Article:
They’re hard to the heat and the cold. They will do fine if you’re planting your dewberries in the proper hardiness zone.
That’s why they exist!
But if you’re growing outside of it, you’ll need to add a few inches of mulch to insulate it during the winter. Ideally, the temperature should be around 60-70F.
Humidity shouldn’t be an issue.
Keep humidity low by not overwatering, pruning the leaves, and using well-draining soil. This should help prevent honey fungus and rot.
Dewberry needs some kind of rigid support to hold it up.
The berries are heavy when there are a lot of them and then the plant will topple over. You need to use trellises or stakes.
When you notice your berries start to lean, set up a stake system to keep them standing upright. The vines can climb upwards above the older canes.
If you don’t set this up, it’ll put your berries against the soil, which can make them easy targets for bugs.
You should prune your plants regularly because if you don’t, the leaves will get too dense. This will make it easier for mildew, rot, and fungus to grow.
You should also prune off excess flowers that you don’t need. This is a waste of energy for the plant.
It’s not hard. Just use common sense- that means wearing your favorite protective gloves because of thorns.
Dewberries will flower around March and the flowers turn into berries.
At first, they’re small and green. You can harvest them to make your own dewberry tea, jam, or jelly. They can be eaten raw or used to make cobbler. Or pie.
The white flowers that come out in March turn into small green berries. In the winter, they change to a dark maroon or purple.
Dewberry pies are also a thing.
They’re ready to go about 6-8 weeks since the last frost. But it varies.
You can make sure the berries are ripe by looking at the color of the berries.
They should be purple or black. Use your favorite gardening gloves because there are sharp thorns.
Avoid crushing them because they stain.
Upon harvesting, you should use them immediately just like any other berry.
They’ll become squishy, rot, and extra sweet over time.
But who likes mushy berries?
If you have extras, put them in a storage container in your fridge. Use them within 2-3 days. Only harvest what you need, don’t take any extras.
Winterberries generally do fine on their own in the winter time even if it’s cold, since they tolerate a wide variety of temperatures.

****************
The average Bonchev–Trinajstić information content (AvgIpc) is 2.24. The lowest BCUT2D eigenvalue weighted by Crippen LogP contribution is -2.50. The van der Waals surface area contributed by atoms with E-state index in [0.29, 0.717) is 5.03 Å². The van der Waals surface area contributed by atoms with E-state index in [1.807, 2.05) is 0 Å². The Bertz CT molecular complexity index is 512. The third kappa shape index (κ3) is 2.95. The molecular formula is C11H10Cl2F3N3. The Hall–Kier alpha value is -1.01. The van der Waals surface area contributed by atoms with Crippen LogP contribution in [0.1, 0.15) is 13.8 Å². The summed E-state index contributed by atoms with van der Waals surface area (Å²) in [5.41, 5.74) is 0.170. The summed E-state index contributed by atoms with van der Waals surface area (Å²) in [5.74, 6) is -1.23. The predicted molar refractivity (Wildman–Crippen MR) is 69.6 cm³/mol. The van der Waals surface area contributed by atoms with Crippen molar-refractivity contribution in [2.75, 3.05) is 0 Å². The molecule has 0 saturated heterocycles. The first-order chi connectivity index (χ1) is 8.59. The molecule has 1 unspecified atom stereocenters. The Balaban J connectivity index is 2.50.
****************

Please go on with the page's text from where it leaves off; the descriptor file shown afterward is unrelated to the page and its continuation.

Plant dewberries by themselves.
They need all the nutrients they can get and will outcompete neighboring plants for them. They even compete with each other.
So that’s why you need to provide them with enough space between each plant.
Dewberries are vulnerable to the same bunch of bugs that are found eating blueberries or raspberries. Aphids, spider mites, dewberry mites, rabbits, white-tailed deer, cane-boring beetles, and leaf beetles.
You can often manage a lot of these bugs by pruning, not overwatering, keeping your berry shrub tidy, and not overfeeding with plant foods.
Dewberries are prone to rot, mildew, fungus, and other issues that come from excessive water in the soil. Don’t water constantly and let it pool. Prune regularly and use moisture retaining soils.
You can substitute dewberries for many desserts, cakes, jams, etc. that you normally would with blueberry.
Pretty much, anything that you make or bake with raspberry can be done with dewberries.
Some of my favorites are:
- Dewberry cake
- Dewberry cobbler
- Dewberry pie
Common questions about dewberry care
Here are some commonly asked questions about dewberry care.
You may find this info helpful to get some awesome yields.
Where do dewberries grow best?
Dewberries grow best in areas with full sun.
They need at least 8 hours of sunlight per day, so plant them somewhere that receives adequate sunlight. The soil should be fertile, rich, nutritious, well-draining and weed free.
Do they have seeds?
Yes, dewberries contain seeds.
This is how people can grow them from seed in the first place!
But if you’re referring to eating the berries, you don’t need to worry spitting out pits. The seeds are edible just like raspberry seeds.
Where to buy dewberry plants or seeds
You can buy them online or from specialty nurseries. You won’t find them that easily, so you may have to do some research.
Here are some other references you may find helpful for dewberry TLC:
Enjoy your dewberries
Now that you know all the basics of growing, caring for, and harvesting dewberries, you can make your own unique dewberry jams, pies, and more.
While they’re not as sweet as blueberries, they’re good for mixing it up and adding some unique flair to your desserts.
What do you think? Do you have any questions? Drop a comment and let me know!
I’ve always been interested in gardening, but I never took it seriously until I was forcefully gifted an orchid. This was what got me into the hobby and I’ve never looked back. I enjoy writing about it, but not nearly as much as getting into the dirt and sculpting the perfect decorative ornamental to enjoy for the times.